The town. Note the three main quest givers (although others have tasks too). The lightning bolt on the right is because the monsters have built a lightning machine. It strikes randomly in the town, doing damage if it hits an NPC. If I destroy the machine, it will stop. Also note statues in my honor: NPCs will do this, or give loot stashes, when you help them.


Din's Curse is unique in how much of the game is procedurally generated, and how it evolves dynamically. In this game, being told that 'bad guys are starting an uprising' will mean bad guys will actually rise up into your town instead of obediently waiting to be stopped in the nick of time like almost every other RPG. It's fantastic: the 'Diablo with dungeons that fight back' moniker is wholly justified. It is not only the bad guys who get up to stuff (besides invasion, they also lay curses which give debuffs until you take the quest to solve it, produce machines to make dungeons harder, block the gates, fight amongst themselves, etc.) the good guys can also head off to do the quests themselves, turn on each other, or betray the town in any number of ways. Occasionally the system unfairly shafts you: once all three of my key NPCs killed each other whilst the last standing survivor turned rogue and left, losing me the map; another time one of nastier monsters was made a boss type, leading to a behemoth with a DPS almost two orders of magnitude higher than mine. Yet these cases are rare - for the other 30 ish hours of playtime, it worked perfectly. Although 'living world' is inaccurate for a game where the NPCs are primarily objects and quest-givers, it is definitely a 'living situation': there's considerable strategy as to how to prioritize the various quests, most of which are on a hidden timer.



When an NPC goes off to do a quest for themselves, they can succeed, die, or, as here, be taken hostage.


The dungeon mechanics are very good, with a variety of items you interact with to stop it being an oddly-shaped field to hunt the monsters in. Besides stashes of loot and destructible, there are pillars you can attack to cause cave-ins, doors and destructible you can set on fire to damage monsters, traps, obelisks which confer various spells on frob, temporal vortices that slow down ranged attacks, and more. The monsters can even build machines to make the dungeon more difficult to fight in (darker, foggier, etc).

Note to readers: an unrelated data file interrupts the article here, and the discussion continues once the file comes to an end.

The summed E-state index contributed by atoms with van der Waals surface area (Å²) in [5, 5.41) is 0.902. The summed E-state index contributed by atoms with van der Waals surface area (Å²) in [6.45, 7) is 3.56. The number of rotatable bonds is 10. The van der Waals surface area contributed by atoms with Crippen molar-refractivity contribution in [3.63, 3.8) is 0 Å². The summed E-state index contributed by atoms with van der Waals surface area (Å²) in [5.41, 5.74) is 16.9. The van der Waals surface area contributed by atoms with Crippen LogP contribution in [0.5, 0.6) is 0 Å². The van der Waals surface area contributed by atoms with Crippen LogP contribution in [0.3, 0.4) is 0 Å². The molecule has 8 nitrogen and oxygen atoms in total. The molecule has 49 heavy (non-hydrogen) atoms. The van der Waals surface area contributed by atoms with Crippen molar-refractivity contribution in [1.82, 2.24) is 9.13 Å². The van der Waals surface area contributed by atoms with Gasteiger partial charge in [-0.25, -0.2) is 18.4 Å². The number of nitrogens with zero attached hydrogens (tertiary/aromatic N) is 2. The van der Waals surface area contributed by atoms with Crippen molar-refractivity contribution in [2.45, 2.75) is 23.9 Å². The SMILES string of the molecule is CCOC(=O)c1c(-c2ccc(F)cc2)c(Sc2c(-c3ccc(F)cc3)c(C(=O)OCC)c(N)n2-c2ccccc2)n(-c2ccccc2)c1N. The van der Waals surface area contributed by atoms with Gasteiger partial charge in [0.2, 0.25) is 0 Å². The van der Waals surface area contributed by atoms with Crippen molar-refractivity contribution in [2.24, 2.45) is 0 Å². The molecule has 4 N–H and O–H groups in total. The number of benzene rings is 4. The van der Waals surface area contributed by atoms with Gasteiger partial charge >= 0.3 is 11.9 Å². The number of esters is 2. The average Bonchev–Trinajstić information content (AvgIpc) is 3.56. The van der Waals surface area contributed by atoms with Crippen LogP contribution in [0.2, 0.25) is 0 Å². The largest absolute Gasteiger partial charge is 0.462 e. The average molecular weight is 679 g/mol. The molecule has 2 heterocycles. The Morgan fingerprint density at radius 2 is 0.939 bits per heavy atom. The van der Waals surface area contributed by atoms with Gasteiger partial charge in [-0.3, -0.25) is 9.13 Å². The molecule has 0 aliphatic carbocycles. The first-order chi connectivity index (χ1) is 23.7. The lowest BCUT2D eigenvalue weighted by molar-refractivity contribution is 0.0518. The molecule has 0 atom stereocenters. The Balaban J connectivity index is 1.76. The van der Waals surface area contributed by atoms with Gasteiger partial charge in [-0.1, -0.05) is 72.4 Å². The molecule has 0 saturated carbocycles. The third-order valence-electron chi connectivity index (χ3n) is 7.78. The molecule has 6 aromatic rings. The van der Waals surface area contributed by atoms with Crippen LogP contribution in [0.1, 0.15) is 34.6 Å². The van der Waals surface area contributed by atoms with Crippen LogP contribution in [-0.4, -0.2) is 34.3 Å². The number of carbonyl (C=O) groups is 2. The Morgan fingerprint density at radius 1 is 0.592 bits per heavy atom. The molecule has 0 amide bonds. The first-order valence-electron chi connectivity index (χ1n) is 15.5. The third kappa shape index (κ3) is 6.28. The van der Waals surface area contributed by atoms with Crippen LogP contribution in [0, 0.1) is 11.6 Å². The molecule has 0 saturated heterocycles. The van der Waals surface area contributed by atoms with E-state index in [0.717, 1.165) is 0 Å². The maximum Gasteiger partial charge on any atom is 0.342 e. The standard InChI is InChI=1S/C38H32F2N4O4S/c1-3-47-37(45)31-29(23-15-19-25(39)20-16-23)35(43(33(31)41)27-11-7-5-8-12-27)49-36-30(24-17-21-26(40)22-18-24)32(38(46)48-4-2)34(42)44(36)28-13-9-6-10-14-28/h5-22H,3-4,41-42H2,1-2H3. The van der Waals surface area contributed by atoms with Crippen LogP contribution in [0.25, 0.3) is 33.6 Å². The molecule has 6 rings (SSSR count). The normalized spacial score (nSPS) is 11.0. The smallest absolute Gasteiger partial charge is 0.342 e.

Some examples: A healthstone (left) that gives heal over time, candles (bottom, top) that can be turned on and off to increase sight range, alight destructible (top) that do damage to anything that walks into them and will eventually be destroyed, and a chest (right) with loot.


However, not all is in perfect harmony. Although there is a healthy diversity of loot (using the 'set prefix/suffix gives certain modifiers' school) which scales well, but the system suffers from over-detail: even common items have several modifiers, and I quickly converted from trying to work out if 0.2% more critical hit chance and +2 intelligence was worth more than a +4 defense and 0.6% chance of a spell cast on hit to just equipping myself with the most expensive items I had. Besides this, it makes the loot pretty faceless and generic: even ego artifact weapons (which level up if you use them enough) will not be able to keep up with the newer items you get on level up.

Further, although the strategy of what fire you are going to put out next requires brainpower, you rapidly hone in on the tactic of your character build (buff and walk forwards, shoot and scoot behind summons, etc.) and then do that in every encounter you face. If your tactic doesn't work, there isn't much you can do to improve your chances than burn more consumables. This is a pity, because both skill and monster selection are varied and clever (there are few straight up beaters, and most have a variety of wrinkles: favorites are plaguebearers which spam mini-units from behind the lines give AoE poison damage after death, and Amorphs which split into two smaller units when you kill the bigger one), yet things don't quite fall together to give players a challenge in mapping their skill use onto particular encounters.